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Read v. Kwiatkowski

United States District Court, W.D. New York

June 29, 2017

DAVID PAUL READ, Plaintiff,
v.
P. KWIATKOWSKI, Defendant.

          DECISION AND ORDER

          CHARLES J. SIRAGUSA, UNITED STATES DISTRICT JUDGE.

         INTRODUCTION

         Before the Court are Plaintiff's motions seeking a temporary restraining order, ECF No. 31 and ECF No. 48, appointment of pro bono counsel, ECF No. 42, and an order limiting evidence at trial, ECF No. 47. Defendant has not filed any opposition to Plaintiff's applications.

         DISCUSSION

         Appointment of Counsel

         In his application, Plaintiff seeks “assignment of counsel….” At the outset, when considering the appointment of pro bono counsel, the Court must determine whether Plaintiff has made, “a threshold showing of some likelihood of merit.” Cooper v. A. Sargenti Co., 877 F.2d 170, 174 (2d Cir. 1989); Hodge v. Police Officers, 802 F.2d 58, 59 (2d Cir. 1986). Plaintiff alleges in his complaint that on July 6, 2015, at approximately 7:30 p.m., Defendant directed him to complete a work detail, contrary to Plaintiff's medical restriction. Further, that while on the work detail, Plaintiff's knee collapsed causing him to break a door. Finally, Plaintiff asserts that Defendant retaliated against him by filing an inmate misbehavior report alleging that Plaintiff refused to work, complained loudly when forced to do so, said he would only complete the work detail (washing walls in a corridor) by taking his “sweet time, ” was yelling and causing a disturbance, berated the correctional officer in front of other inmates, slammed a door so hard it broke the top closure arm and four screws fell out, and then lied about the door already being broken.

         Once the threshold showing has been made, the Court must consider other factors:

[T]he indigent's ability to investigate the crucial facts, whether conflicting evidence implicating the need for cross-examination will be the major proof presented..., the indigent's ability to present the case, the complexity of the legal issues and any special reason in that case why appointment of counsel would be more likely to lead to a just determination.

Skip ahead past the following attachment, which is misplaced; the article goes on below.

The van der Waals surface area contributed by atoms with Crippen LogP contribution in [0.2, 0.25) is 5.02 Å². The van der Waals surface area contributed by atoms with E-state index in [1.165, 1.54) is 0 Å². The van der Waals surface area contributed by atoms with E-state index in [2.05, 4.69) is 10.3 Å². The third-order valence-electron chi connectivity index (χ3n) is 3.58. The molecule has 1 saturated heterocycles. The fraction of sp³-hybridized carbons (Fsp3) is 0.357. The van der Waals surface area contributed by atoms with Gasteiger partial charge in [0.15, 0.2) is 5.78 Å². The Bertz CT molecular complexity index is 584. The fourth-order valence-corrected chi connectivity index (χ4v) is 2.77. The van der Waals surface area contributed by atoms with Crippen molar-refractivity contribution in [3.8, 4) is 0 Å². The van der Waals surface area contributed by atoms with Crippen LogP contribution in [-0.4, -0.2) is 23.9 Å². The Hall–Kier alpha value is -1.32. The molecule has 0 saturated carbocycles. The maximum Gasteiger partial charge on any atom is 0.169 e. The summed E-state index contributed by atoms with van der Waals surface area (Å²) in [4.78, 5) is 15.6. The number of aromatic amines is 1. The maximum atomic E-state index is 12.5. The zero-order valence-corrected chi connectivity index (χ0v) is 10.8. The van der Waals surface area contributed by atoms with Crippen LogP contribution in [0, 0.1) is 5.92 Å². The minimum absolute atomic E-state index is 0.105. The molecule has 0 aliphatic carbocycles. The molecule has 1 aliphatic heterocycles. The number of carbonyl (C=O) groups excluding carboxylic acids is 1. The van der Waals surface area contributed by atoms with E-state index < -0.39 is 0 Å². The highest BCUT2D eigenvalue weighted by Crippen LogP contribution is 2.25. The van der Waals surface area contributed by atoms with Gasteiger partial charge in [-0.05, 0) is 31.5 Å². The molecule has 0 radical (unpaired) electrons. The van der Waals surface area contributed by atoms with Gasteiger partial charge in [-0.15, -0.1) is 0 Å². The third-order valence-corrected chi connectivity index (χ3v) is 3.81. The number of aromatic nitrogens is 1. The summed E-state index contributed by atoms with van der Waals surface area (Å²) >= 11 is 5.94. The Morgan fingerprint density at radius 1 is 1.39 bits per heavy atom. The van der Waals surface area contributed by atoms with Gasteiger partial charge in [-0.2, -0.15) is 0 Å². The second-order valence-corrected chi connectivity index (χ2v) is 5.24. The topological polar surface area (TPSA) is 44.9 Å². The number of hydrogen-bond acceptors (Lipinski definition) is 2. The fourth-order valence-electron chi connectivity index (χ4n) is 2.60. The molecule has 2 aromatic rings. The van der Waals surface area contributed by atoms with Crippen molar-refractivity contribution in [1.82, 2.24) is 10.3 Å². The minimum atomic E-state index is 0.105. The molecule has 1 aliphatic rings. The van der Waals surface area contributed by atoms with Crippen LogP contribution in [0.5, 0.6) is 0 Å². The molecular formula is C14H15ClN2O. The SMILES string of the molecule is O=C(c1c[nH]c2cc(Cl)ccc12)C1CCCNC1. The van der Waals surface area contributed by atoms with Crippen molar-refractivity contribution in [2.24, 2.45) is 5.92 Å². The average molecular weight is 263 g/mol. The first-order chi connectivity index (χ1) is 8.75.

Hodge, 802 F.2d at 61-62; see Ferrelli v. River Manor Health Care Center, 323 F.3d 196, 203 (2d Cir. 2003) (applying the Hodge factors); Hendricks v. Coughlin, 114 F.3d 390, 392 (2d Cir. 1997) (same). “Volunteer lawyer time is a precious commodity, ” Cooper, 877 F.2d at 172.

         In this case, the matter is not complex, and the legal issues involved are straight forward and easily understood without legal training. Therefore, the Court determines that, after reviewing the Hodge factors, Plaintiff is not entitled to pro bono services from counsel and must either retain counsel at his own expense, or press on pro se in this case. His motion to appoint counsel, ECF No. 42, is denied.

         Temporary Restraining Order / Preliminary Injunction

         Plaintiff filed two applications for a TRO or preliminary injunction. In ECF No. 31, he seeks an Order

enjoining the defendants…from, thwarting Plaintiff from possession of manila envelopes to file his brief, allow access to all legal material as needed to perfect his civil action without interference by N.Y.S. / DOCCS, correctional officers within (SHU) at Mid-State or anywhere Plaintiff may be housed, and not to be retaliated against for litigating. Also not to tamper or destroy any legal mail, document, that are in Plaintiff's personal property that my jeoperdise [sic] his litigation thereof.

ECF No. 31 at 1. Plaintiff contends that corrections staff have not permitted him to obtain manila envelopes with which to file briefs with the Court, “leaving all work product exceeding over 5, 000 pages loosely ...


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